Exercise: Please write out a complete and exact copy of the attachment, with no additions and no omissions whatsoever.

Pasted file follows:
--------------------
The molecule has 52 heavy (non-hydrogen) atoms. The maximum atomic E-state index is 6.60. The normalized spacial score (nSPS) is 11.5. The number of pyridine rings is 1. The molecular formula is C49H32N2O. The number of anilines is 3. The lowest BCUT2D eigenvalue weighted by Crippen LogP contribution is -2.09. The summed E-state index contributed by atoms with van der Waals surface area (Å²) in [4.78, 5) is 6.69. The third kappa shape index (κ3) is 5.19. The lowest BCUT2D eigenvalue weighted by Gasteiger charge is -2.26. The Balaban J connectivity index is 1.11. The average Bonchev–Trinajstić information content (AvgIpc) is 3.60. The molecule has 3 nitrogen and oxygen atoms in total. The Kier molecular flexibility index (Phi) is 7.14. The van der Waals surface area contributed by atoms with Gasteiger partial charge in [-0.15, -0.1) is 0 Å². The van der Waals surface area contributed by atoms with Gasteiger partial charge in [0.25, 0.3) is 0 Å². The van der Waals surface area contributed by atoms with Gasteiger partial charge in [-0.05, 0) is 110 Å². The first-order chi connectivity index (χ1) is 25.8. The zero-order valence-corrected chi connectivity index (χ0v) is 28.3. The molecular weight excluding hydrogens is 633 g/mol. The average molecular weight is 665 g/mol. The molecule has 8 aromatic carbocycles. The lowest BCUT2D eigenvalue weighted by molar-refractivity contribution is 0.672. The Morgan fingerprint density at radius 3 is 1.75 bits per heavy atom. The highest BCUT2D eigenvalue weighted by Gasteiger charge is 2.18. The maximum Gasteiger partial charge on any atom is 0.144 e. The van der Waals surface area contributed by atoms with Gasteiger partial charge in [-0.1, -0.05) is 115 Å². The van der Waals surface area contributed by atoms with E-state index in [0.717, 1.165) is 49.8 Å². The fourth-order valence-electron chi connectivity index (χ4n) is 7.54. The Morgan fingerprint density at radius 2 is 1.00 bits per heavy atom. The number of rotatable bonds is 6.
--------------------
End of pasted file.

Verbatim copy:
The molecule has 52 heavy (non-hydrogen) atoms. The maximum atomic E-state index is 6.60. The normalized spacial score (nSPS) is 11.5. The number of pyridine rings is 1. The molecular formula is C49H32N2O. The number of anilines is 3. The lowest BCUT2D eigenvalue weighted by Crippen LogP contribution is -2.09. The summed E-state index contributed by atoms with van der Waals surface area (Å²) in [4.78, 5) is 6.69. The third kappa shape index (κ3) is 5.19. The lowest BCUT2D eigenvalue weighted by Gasteiger charge is -2.26. The Balaban J connectivity index is 1.11. The average Bonchev–Trinajstić information content (AvgIpc) is 3.60. The molecule has 3 nitrogen and oxygen atoms in total. The Kier molecular flexibility index (Phi) is 7.14. The van der Waals surface area contributed by atoms with Gasteiger partial charge in [-0.15, -0.1) is 0 Å². The van der Waals surface area contributed by atoms with Gasteiger partial charge in [0.25, 0.3) is 0 Å². The van der Waals surface area contributed by atoms with Gasteiger partial charge in [-0.05, 0) is 110 Å². The first-order chi connectivity index (χ1) is 25.8. The zero-order valence-corrected chi connectivity index (χ0v) is 28.3. The molecular weight excluding hydrogens is 633 g/mol. The average molecular weight is 665 g/mol. The molecule has 8 aromatic carbocycles. The lowest BCUT2D eigenvalue weighted by molar-refractivity contribution is 0.672. The Morgan fingerprint density at radius 3 is 1.75 bits per heavy atom. The highest BCUT2D eigenvalue weighted by Gasteiger charge is 2.18. The maximum Gasteiger partial charge on any atom is 0.144 e. The van der Waals surface area contributed by atoms with Gasteiger partial charge in [-0.1, -0.05) is 115 Å². The van der Waals surface area contributed by atoms with E-state index in [0.717, 1.165) is 49.8 Å². The fourth-order valence-electron chi connectivity index (χ4n) is 7.54. The Morgan fingerprint density at radius 2 is 1.00 bits per heavy atom. The number of rotatable bonds is 6.